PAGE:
Surrounded by Rongotai conservatives?

When you are both a social and institutional conservative, and someone who believes in the central role of private markets in generating prosperity and supporting freedom, and yet live in one of most left-liberal electorates in the country you get used to being in a rather small and embattled minority.

In 2014 Rongotai had the fifth highest Labour+Greens share of the party vote (56.9 per cent, in an election in which those two parties together managed only 35.8 per cent across the whole country).  And it was the second-best electorate for the Greens, typically rather more radical and subversive of society’s established institutions and symbols (“progressive”) than Labour:  they polled 26.4 per cent of vote here (no wonder we got a dreadful cycleway), only a little behind their vote in neighbouring Wellington Central.

Out of curiosity, I went onto the Electoral Commission’s website yesterday to check out the Rongotai results in the flag referendum.  Somewhat naively, I think I was assuming that perhaps 60 per cent of people here would have voted for the alternative flag.   In fact, 62.6 per cent of people in Rongotai had voted to retain the current flag.   The left-liberals must, in quite large numbers, have joined with the residue of conservatives to support retaining a flag that has been a symbol of our nation since 1902 (a time when we were governed by Dick Seddon, who deferred to no one in his assertion of our nationhood).

Or perhaps it was mostly just party politics.

Here are the 15 constituencies with the highest percentage vote for retaining the current flag

69 – Te Tai Tokerau 78.5%
67 – Tāmaki Makaurau 77.5%
66 – Ikaroa-Rāwhiti 76.9%
71 – Waiariki 75.8%
65 – Hauraki-Waikato 74.2%
68 – Te Tai Hauāuru 73.6%
23 – Māngere 70.8%
70 – Te Tai Tonga 67.8%
24 – Manukau East 67.4%
25 – Manurewa 65.4%
21 – Kelston 64.8%
8 – Dunedin North 64.1%
46 – Rongotai 62.6%
53 – Te Atatū 61.9%
9 – Dunedin South 61.4%

Not a single one is held by the National Party, or would even by marginal between National and Labour.

And here are the 15 constituencies with the highest percentage vote for the alternative design.

49 – Tāmaki 51.9%
48 – Selwyn 51.7%
2 – Bay of Plenty 51.4%
11 – East Coast Bays 51.1%
18 – Ilam 50.8%
6 – Clutha-Southland 50.4%
12 – Epsom 49.8%
52 – Tauranga 49.7%
33 – North Shore 49.4%
59 – Waitaki 49.4%
32 – New Plymouth 49.1%
57 – Waimakariri 48.9%
3 – Botany 48.3%
42 – Rangitata 48.2%
50 – Taranaki-King Country 48.0%

And not one of those seats is held by Labour, or would have been particularly marginal between National and Labour.   (In case you are wondering, in John Key’s seat of Helensville, the vote for the alternative design was virtually right on the national average at 43.3 per cent).

Somehow the image of the voters of Selwyn or Clutha-Southland as radicals, keen to ditch symbols of nationhood, seems about as implausible as that of my Rongotai neighbours (or the students of Dunedin North) as conservatives.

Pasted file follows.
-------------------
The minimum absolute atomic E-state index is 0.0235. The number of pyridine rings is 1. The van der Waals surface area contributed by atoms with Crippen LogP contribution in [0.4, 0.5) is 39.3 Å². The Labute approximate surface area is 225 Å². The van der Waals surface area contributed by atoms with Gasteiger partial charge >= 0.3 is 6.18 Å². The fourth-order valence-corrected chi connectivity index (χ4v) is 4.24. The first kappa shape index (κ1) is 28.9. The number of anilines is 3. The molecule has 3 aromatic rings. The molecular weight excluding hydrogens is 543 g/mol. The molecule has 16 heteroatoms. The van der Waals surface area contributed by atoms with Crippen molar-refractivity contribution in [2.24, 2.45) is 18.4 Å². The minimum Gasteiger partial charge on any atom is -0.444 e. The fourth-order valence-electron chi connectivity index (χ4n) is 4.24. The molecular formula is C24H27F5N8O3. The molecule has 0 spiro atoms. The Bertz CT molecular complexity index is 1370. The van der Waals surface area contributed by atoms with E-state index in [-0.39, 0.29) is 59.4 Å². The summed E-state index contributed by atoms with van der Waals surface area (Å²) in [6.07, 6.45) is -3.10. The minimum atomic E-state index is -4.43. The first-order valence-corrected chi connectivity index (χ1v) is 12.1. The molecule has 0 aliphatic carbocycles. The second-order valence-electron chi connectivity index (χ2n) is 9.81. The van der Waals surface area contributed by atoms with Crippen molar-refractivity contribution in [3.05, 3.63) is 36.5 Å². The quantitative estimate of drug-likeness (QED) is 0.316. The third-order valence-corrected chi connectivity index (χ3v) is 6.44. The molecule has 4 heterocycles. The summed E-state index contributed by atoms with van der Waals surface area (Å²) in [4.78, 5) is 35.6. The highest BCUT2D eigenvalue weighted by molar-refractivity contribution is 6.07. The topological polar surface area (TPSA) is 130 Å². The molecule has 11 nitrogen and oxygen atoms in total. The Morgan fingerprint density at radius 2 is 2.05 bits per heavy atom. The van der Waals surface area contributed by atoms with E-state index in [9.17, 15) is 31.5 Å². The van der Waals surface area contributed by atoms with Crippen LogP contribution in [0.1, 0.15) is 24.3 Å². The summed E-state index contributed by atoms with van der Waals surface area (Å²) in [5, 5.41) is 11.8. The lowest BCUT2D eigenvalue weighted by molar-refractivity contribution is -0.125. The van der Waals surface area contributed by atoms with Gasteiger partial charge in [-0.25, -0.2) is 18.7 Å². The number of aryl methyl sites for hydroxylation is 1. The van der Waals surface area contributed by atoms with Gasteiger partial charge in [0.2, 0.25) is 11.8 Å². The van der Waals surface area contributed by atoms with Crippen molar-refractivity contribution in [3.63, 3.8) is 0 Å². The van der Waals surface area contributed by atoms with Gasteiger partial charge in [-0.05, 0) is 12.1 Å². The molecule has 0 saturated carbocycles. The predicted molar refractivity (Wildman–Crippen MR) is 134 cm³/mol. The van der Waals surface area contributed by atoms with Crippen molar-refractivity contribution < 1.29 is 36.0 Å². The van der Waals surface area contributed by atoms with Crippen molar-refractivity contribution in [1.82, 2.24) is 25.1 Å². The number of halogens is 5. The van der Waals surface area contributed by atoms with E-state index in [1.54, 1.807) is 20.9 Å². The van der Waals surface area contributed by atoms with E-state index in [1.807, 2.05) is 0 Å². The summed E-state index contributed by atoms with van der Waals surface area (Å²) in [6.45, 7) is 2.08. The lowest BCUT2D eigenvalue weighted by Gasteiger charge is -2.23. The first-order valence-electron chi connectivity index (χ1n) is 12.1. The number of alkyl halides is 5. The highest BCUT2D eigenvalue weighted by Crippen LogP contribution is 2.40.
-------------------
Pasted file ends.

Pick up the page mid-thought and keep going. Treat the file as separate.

Here is a scatter plot showing the Labour+Greens vote share in 2014 against the support for retaining the current flag, by electorate.

flag 1

The outliers are the Maori seats, where (a) opposition to changing the flag was particularly strong, and (b)  where the Maori Party vote matters.

But I was also fascinated by the turnout patterns.  This chart shows turnout in the referendum and percentage support for retaining the current flag, again by individual electorate.

flag 2

I was struck by how strong the downward relationship was.  Electorates where people favoured the current flag were also those where people did not participate to anywhere near the extent they did in the electorates voting for change.

Some of that is no doubt just established voting patterns.  Older richer whiter electorates tend to have higher turnout rates than younger, poorer, browner ones, and on this occasion this correlated with the pattern of votes on the flag.    If the people who didn’t vote had much the same characteristics as those who did (and we have no way of knowing that on this occasion), then if the turnout had been similar across all electorates the margin for the current flag would have been larger (perhaps more in line with the handful of published opinion polls).

All in all, it ends up rather unsatisfactory.  Decisions on symbols of nationhood –  once in a hundred, or five hundred, year decisions –  shouldn’t really split along party lines.  Party votes shares come and go, but flags are pretty permanent.

On this occasion I’m fairly sure an underlying majority wasn’t in favour of changing the flag in the first place, and even among those who did really favour change many didn’t like the alternative design.  So the final decision probably reflected underlying preferences, even if the actual debate/process did end up all too party-politicised.

I guess we have to blame the politicians for the politicisation.  David Cunliffe first promised a referendum, and then John Key copied him, and went on to make the process as much about him as about us, New Zealand.   He lost, despite having turned the conservatives radical and the radicals conservative.  Very odd.

Perhaps now he could turn his attention to serious issues which really do require a lead from politicians, such as turning around our decades of relative economic decline.

“Alice laughed. ‘There’s no use trying,’ she said. ‘One can’t believe impossible things.’